Motion for a Franks Evidentiary Hearing
The defendant also filed a motion to suppress evidence, in which he requested a Franks evidentiary hearing. In support of this motion, the defendant attached several affidavits. These affidavits essentially stated that the defendant did not sell drugs to any individual on the day in question.
An affidavit in support of a search warrant is presumed valid. ( People v. Lucente (1987), 116 Ill. 2d 133, 147, 506 N.E.2d 1269, 1274, 107 Ill. Dec. 214, quoting Franks v. Delaware (1978), 438 U.S. 154, 57 L. Ed. 2d 667, 98 S. Ct. 2674; People v. McCoy (1985), 135 Ill. App. 3d 1059, 482 N.E.2d 200, 205, 90 Ill. Dec. 493.) However, in Franks v. Delaware, the United States Supreme Court held that a defendant may challenge the veracity of a search warrant affiant. As we have previously noted, to obtain an evidentiary hearing to challenge the search warrant affidavit, the defendant must make a "substantial preliminary showing." ( Franks, 438 U.S. at 155-56, 57 L. Ed. 2d at 672, 98 S. Ct. at 2676; People v. Lucente (1987), 116 Ill. 2d 133, 506 N.E.2d 1269, 107 Ill. Dec. 214.) Whether the defendant has made a sufficient "substantial preliminary showing" is a matter within the trial court's discretion. ( People v. Castro (1989), 190 Ill. App. 3d 227, 236-37, 546 N.E.2d 662, 668, 137 Ill. Dec. 717.) Once the defendant makes a "substantial preliminary showing," the defendant is entitled to an evidentiary hearing. ( Franks, 438 U.S. at 155-56, 57 L. Ed. 2d at 672, 98 S. Ct. at 2676.) If the defendant is successful in making a "substantial preliminary showing," then the search warrant is voided. People v. Vauzanges (Ill. April 21, 1994), No. 74582, slip op. at 7, citing Franks, 438 U.S. at 156, 57 L. Ed. 2d at 672, 98 S. Ct. at 2676.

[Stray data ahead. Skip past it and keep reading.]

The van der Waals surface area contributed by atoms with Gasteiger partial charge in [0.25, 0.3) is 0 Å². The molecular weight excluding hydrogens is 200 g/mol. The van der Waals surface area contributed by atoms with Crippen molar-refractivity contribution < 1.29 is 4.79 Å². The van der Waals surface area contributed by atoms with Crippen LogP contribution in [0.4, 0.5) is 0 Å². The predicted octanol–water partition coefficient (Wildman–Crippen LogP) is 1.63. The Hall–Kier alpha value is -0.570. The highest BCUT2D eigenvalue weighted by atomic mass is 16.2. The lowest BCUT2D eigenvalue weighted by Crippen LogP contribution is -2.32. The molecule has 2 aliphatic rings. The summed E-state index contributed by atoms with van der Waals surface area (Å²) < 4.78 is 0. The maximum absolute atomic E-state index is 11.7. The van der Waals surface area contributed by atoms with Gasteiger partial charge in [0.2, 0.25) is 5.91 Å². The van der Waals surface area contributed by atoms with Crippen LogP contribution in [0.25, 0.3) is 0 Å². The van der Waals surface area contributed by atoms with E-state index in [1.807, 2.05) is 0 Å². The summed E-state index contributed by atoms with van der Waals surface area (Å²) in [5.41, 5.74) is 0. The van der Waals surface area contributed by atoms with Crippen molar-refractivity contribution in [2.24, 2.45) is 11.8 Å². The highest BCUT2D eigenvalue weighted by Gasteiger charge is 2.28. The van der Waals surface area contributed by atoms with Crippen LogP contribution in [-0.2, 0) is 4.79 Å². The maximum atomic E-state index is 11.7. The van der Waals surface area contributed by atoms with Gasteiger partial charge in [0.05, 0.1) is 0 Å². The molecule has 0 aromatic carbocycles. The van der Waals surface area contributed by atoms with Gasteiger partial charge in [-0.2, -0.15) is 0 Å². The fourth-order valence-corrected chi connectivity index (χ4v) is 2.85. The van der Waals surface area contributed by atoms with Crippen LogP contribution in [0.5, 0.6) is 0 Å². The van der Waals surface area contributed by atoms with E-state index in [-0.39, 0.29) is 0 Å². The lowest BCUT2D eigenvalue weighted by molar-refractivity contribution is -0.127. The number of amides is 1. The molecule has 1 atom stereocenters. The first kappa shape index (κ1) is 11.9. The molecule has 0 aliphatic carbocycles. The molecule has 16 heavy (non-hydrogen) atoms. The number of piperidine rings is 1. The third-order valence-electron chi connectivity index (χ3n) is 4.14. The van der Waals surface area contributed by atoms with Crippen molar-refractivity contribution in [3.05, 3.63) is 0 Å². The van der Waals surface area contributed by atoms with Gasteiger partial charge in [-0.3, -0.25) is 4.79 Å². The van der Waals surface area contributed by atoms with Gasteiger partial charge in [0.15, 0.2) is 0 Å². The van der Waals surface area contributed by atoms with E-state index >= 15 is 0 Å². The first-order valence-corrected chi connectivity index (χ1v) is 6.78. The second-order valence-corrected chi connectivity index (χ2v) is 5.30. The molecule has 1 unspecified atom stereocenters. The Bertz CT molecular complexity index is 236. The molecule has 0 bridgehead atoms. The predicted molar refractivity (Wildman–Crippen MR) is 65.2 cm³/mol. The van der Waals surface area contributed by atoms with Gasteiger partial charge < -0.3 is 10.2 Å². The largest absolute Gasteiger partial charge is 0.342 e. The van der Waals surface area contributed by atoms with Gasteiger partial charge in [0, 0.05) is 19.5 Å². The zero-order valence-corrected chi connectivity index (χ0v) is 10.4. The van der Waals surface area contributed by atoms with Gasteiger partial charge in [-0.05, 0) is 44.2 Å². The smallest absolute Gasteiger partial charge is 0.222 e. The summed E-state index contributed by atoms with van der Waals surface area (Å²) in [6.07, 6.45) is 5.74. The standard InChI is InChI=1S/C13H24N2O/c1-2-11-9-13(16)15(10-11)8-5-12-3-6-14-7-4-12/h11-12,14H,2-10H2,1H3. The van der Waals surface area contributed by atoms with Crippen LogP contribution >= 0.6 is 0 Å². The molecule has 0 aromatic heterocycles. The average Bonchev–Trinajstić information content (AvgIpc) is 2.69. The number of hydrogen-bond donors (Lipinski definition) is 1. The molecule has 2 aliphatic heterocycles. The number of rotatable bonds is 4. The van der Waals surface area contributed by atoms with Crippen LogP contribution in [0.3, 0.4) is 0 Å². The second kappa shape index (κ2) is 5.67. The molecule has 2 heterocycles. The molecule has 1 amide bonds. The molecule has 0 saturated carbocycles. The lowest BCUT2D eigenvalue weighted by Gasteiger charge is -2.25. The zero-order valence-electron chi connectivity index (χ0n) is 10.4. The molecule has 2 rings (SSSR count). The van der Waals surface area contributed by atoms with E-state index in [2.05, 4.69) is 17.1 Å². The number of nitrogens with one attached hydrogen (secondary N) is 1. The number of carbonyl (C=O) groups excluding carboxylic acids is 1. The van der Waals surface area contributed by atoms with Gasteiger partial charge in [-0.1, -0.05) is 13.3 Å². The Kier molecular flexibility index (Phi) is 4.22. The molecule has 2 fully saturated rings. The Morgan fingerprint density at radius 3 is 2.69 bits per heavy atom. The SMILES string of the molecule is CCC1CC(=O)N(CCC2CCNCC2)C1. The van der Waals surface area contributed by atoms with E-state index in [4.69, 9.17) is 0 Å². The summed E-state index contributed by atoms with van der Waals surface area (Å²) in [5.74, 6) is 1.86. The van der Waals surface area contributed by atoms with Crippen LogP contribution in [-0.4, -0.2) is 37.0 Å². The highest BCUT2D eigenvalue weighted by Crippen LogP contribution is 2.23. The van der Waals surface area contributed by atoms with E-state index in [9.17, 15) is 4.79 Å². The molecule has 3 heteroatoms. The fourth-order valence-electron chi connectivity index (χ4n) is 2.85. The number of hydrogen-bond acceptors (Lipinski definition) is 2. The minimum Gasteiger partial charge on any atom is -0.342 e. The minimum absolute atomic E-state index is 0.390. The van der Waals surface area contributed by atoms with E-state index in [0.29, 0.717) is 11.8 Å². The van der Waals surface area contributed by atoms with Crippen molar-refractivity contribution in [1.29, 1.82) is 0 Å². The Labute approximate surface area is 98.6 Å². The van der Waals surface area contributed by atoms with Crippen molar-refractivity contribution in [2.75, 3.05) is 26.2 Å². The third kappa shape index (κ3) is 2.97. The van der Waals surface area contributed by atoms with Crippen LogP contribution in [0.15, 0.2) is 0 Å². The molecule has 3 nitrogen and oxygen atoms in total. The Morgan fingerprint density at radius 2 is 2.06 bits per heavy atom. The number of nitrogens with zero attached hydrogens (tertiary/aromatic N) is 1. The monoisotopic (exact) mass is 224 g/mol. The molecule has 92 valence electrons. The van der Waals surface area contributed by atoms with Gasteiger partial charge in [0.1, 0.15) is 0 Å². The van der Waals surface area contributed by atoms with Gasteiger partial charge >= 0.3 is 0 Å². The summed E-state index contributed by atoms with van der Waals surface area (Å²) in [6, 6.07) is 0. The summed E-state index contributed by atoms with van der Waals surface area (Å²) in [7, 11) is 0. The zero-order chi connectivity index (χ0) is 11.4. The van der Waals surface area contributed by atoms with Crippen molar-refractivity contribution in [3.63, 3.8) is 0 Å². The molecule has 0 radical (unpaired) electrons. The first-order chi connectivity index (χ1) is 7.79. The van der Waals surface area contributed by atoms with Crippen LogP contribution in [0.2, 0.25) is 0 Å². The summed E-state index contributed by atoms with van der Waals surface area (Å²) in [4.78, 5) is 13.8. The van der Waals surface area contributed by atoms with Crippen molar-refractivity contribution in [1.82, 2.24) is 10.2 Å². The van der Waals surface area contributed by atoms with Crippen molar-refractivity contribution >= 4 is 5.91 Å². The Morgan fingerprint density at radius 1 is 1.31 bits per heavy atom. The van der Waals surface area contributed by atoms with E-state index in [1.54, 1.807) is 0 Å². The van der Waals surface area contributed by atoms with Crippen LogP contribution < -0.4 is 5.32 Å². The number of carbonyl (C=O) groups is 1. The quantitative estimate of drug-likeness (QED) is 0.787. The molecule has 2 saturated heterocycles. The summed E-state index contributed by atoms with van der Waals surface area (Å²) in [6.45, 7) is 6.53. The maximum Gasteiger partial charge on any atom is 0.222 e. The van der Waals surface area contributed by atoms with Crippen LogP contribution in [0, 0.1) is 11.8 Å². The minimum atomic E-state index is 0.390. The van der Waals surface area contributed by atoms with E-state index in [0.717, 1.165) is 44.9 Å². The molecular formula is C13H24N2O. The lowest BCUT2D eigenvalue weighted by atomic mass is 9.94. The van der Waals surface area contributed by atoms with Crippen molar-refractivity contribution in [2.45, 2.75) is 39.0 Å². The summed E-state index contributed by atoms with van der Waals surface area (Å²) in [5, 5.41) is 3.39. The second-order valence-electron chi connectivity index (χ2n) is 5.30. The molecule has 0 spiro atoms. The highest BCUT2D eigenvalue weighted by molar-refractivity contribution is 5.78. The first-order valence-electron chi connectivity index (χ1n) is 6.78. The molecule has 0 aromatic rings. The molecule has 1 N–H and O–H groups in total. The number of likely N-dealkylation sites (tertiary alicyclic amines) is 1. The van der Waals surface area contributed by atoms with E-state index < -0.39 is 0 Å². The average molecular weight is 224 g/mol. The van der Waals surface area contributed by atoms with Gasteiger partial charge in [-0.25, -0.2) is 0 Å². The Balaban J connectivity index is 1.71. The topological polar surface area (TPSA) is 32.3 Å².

In the case at bar, the trial court refused to grant a Franks hearing. We agree that these affidavits do not rise to the level of having made a "substantial preliminary showing" of a deliberate falsehood and, therefore, the defendant is not entitled to an evidentiary hearing.
As the trial Judge noted, these affidavits were all from interested parties. An affidavit of an interested party tends to be weaker support for a motion to quash the warrant. (See People v. Lucente, 116 Ill. 2d at 154, 506 N.E.2d at 1278.) Obviously, the defendant had an interest in denying the assertions of the John Doe informant. The defendant's mother and friend also had an interest in seeing that the defendant was not incarcerated.
More importantly, the affidavits do not establish that the defendant could not have sold cocaine to the informant on the day in question. First, the defendant's mother stated that she was in the apartment all day and she did not observe any drug sales. However, as the trial Judge noted, there is no indication of the layout of the apartment in the affidavit and there is no reference concerning whether Mrs. Phillips had a clear view of the door and the remainder of the premises at all times.
Second, Daniel Crossland asserted that he was asleep the entire day. If he was asleep, then any person could have entered the apartment at any time and Crossland would not have been aware of the party's presence.